The powerful message of these young women was full of hope and their commitment to reach a sustainable peace is the raison d'être of the Young Political Leaders programme.

You can watch Netta's full intervention by clicking on the link below


The debate was organised by the European Parliament Subcommittee on Security and Defence to mark the 20th Anniversary of UN Security Council Resolution 1325 on Women, Peace and Security. It included high-level guests as Rosemary DiCARLO, Under-Secretary-General for Political and Peacebuilding Affairs, Margot WALLSTRÖM, former Minister of Foreign Affairs of Sweden and Mara MARINAKI, Principal Advisor on Gender and on the implementation of UNSCR1325, European External Action Service (EEAS).

The speakers drew attention to the significant contribution of women in conflict dialogue and conflict resolution. They also underlined the need for further engagement from the EU and the UN to develop concrete actions for education and empowering women to be real partners in conflict resolutions. They highlighted the importance of supporting women in developing the skills needed to take part and be recognised as partners at national or higher levels in conflict resolution.

Members of the SEDE Committee speaking in the debate also asked the UN, EU and Member States to put in place and finance concrete activities focusing not only on the participation of women in conflict resolution, but also on the education and protection of women, participation of women in arms control negotiations or in defining the defence and security policy.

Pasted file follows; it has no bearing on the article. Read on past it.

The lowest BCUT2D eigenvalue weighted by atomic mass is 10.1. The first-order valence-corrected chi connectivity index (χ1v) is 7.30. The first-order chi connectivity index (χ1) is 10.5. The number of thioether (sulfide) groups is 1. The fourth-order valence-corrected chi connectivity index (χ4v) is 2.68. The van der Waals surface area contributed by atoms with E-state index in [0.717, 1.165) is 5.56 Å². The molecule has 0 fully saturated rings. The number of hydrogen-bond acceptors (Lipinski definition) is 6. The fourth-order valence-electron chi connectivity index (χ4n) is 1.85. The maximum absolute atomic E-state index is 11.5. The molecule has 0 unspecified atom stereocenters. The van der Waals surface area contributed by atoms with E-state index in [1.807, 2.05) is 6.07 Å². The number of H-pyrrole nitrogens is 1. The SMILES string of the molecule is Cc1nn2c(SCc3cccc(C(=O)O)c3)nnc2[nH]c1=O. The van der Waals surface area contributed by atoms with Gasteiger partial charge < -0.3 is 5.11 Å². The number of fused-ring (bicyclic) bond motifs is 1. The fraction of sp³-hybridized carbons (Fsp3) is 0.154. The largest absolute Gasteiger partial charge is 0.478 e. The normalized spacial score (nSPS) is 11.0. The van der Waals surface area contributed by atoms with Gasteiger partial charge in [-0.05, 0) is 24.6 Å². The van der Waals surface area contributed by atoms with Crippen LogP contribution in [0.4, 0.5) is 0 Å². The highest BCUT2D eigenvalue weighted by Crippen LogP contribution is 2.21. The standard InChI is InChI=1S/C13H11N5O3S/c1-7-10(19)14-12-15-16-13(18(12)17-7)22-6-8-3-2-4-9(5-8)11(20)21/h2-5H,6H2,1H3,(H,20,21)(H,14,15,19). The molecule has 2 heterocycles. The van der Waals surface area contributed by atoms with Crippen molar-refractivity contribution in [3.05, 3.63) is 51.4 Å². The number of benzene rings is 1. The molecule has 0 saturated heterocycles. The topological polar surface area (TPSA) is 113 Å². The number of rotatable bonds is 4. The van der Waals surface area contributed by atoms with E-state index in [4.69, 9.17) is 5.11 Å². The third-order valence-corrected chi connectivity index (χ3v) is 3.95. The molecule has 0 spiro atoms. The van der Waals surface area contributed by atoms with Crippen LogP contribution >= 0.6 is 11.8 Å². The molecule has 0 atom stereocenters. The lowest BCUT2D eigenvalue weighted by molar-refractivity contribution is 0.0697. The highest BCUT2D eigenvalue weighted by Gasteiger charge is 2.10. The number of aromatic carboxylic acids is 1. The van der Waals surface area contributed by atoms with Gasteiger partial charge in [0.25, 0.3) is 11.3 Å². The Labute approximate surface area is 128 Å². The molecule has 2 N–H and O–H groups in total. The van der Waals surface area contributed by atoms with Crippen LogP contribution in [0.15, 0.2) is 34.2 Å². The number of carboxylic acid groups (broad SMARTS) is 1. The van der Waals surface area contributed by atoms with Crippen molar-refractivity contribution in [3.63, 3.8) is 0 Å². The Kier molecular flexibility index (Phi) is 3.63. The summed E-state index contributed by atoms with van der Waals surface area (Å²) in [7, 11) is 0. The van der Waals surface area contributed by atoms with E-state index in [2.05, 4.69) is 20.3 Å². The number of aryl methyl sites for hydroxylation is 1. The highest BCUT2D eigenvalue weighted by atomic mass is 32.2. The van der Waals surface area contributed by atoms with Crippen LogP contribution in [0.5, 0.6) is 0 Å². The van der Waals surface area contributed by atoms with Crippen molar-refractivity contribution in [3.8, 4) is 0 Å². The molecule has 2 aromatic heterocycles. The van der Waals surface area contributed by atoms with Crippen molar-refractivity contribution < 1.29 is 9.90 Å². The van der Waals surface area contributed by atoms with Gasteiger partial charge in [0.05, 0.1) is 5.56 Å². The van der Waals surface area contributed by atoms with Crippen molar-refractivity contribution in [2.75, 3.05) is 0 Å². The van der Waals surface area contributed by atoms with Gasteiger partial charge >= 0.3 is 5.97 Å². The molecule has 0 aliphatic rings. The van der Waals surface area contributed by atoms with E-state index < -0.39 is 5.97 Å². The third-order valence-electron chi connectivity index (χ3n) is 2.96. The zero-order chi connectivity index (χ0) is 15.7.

Online Dialogue: 'Youth perspectives in building trust in the media, through intercultural dialogue'

On 7 July 2020, two Western Balkans alumni from the European Parliament's Young Political Leaders programme participated in an online dialogue on "Youth perspectives in building trust in the media, through intercultural dialogue".

The dialogue involved high-level guests, including Christian Danielsson, Director-General for Neighbourhood and Enlargement Negotiations at the European Commission, and MEP Ilhan Kyuchyuk, standing rapporteur on North Macedonia and Vice Chair of the delegation to the EU-Turkey Joint Parliamentary Committee.

This dialogue was part of a series of online debates organised jointly by the European Parliament's Young Political Leaders programme with the Anna Lindh Foundation (ALF) with the aim of setting-up an inter-active policy dialogue with high-level EU representatives.

Young people put forward their views on the state of freedom of expression and media freedom in the Euro-Med and Western Balkans regions. It also gave them an opportunity to put forward their recommendations to support further the independence, protection and economic sustainability of a vibrant media, as well as to foster reconciliation and facilitate intercultural dialogue, which are essential to the development of democracy in these two regions.

Christian Danielsson started the discussion asking the youth for their assessment of the changing trends in media consumption, notably the decreasing influence of traditional media over social media platforms, and the need to address issues of media and digital literacy, fact checking and accountability. This is particularly important in an era where disinformation is considered a new challenge in the media and to democratic development.

MEP Ilhan Kyuchyuk stressed the importance of protecting and safeguarding fundamental rights, such as media freedom. He underlined that the use of information and communication is essential to healthy pluralistic democracies as well as to ensuring mutual understanding among peoples and between cultures. He said this was particularly important in the Western Balkans region where disinformation and a lack of access to the media is affecting political plurality and hindering the access by citizens to information on different political perspectives.